LGBT and Greek communities intersect on matters of acceptance

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“Gay sorority president, isn’t that a contradiction?” reads a whiteboard held in the hands of Madison McGahan, ’15, an openly lesbian student and president of Zeta Tau Alpha.

This photo of McGahan served as her coming out announcement to the Lehigh community.

It was posted on March 24, on the Facebook page I, Too, Am Lehigh, “aimed at generating discussions around the microaggressions marginalized individuals encounter,” according to the page. McGahan’s photo garnered over 485 likes, making it the second most liked post on the page.

Earlier that day, she had received a phone call from Eryne Boyle, ’15, and Haleigh Smith, ’14, the two students running the page, telling her to meet them at Campus Square at 5 p.m.

McGahan assumed they wanted her help regarding recent insults being made on Yik Yak towards Greek life, calling certain chapters gay. But she never imagined that she was personally going to get involved.

When McGahan arrived, she was given a whiteboard. She was told to write down something that had been said to her about being gay. A photo of her holding the whiteboard would be put on the Facebook page.

“I didn’t know what the reaction was going to be,” McGahan said. “I was really nervous because I didn’t want my sorority to get mad at me if there was backlash.”

But McGahan decided that if she didn’t do it, she would regret it. She wrote down something that was said to her at a fraternity party regarding her two seemingly conflicting identities.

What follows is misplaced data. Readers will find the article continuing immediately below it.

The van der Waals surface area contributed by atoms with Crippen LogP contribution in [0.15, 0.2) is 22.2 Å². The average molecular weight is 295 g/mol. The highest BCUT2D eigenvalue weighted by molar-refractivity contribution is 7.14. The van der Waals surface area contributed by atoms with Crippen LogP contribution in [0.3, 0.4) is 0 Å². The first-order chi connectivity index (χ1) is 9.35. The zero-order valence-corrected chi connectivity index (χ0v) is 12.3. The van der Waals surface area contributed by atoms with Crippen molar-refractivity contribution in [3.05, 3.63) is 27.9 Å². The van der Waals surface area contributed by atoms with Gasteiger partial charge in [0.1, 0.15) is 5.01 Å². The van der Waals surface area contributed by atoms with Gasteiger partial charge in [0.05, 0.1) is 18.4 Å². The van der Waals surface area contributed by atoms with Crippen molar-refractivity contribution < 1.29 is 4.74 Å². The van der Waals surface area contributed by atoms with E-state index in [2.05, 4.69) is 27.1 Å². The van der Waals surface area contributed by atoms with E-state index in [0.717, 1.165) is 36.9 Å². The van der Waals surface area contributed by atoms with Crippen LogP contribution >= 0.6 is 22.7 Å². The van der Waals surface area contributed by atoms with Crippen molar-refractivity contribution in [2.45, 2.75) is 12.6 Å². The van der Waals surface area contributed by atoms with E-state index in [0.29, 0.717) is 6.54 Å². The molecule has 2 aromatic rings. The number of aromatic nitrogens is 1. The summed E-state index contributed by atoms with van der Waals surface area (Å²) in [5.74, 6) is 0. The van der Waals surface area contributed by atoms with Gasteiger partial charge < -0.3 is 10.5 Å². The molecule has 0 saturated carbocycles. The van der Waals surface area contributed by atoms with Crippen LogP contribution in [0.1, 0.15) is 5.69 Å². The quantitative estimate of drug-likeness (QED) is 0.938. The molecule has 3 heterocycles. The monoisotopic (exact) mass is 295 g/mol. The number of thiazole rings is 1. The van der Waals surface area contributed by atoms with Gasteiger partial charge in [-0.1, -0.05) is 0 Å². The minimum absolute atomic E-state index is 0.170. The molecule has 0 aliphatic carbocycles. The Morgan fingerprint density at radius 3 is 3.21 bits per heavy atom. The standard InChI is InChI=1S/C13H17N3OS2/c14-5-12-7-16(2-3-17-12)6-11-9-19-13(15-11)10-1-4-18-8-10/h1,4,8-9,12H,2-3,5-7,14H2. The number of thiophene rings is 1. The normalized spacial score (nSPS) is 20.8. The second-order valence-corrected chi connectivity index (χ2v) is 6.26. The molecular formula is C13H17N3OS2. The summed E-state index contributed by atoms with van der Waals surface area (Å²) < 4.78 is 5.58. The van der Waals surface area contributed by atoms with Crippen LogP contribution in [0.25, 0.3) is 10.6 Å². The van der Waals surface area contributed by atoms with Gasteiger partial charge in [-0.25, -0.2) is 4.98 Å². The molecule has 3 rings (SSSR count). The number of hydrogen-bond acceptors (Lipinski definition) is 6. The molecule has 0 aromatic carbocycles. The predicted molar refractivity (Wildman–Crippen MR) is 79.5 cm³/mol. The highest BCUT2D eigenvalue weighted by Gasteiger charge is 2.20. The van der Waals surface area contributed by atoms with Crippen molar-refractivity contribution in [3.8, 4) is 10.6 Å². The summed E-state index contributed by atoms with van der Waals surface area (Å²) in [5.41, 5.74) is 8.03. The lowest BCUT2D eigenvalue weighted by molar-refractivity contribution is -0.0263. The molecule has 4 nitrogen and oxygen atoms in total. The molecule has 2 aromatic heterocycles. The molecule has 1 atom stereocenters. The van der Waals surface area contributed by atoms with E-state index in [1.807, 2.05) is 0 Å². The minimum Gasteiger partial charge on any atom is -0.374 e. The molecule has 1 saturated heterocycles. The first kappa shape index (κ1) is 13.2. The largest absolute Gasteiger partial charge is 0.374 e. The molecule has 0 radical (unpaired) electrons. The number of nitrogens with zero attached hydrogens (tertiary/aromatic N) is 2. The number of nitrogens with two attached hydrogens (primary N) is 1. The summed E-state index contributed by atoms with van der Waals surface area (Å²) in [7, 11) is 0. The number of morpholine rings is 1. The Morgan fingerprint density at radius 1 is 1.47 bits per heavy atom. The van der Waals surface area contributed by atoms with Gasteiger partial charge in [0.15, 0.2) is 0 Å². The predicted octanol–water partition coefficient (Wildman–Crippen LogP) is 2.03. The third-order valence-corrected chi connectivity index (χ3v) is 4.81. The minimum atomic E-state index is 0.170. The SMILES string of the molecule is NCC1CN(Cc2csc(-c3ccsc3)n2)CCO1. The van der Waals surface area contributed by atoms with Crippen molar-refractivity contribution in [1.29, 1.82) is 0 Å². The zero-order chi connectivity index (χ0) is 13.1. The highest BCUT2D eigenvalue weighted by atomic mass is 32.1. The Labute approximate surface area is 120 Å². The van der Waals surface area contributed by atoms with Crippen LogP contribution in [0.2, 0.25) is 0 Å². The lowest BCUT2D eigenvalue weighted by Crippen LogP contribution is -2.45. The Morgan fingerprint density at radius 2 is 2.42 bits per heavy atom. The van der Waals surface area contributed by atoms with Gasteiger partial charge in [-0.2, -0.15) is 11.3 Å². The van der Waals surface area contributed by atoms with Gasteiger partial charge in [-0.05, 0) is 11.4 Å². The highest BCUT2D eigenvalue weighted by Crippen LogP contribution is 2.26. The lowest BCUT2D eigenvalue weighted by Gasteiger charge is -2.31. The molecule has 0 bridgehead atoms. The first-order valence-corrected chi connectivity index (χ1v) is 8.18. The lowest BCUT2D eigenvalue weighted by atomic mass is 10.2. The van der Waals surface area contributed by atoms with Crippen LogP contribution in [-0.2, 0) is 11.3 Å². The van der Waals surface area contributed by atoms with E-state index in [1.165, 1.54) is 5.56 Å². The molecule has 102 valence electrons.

Later that night, the photo was posted to the Facebook page. McGahan heard from friends from both high school and college supporting her in her coming out.

“No one said anything bad to me and it was just all positive support; that was the push to get me out into the community and talking about more LGBT issues,” she said.

This experience from last year is very different from where McGahan was when she first came to Lehigh. She was not out, and she was not ready to talk about these issues.

“I went in with the stance that I’m not really sure of my identity, I don’t really want to talk about it and I didn’t want to be judged,” she said.

She joined Zeta Tau Alpha and was appointed president at the beginning of her sophomore year. At this point, she knew she was gay, but no one else did. She told a small group of friends at the end of her sophomore year and most of the chapter knew by the first semester of her junior year.

“I wanted to get more involved because I saw there was such a huge issue and lack of understanding,” she said.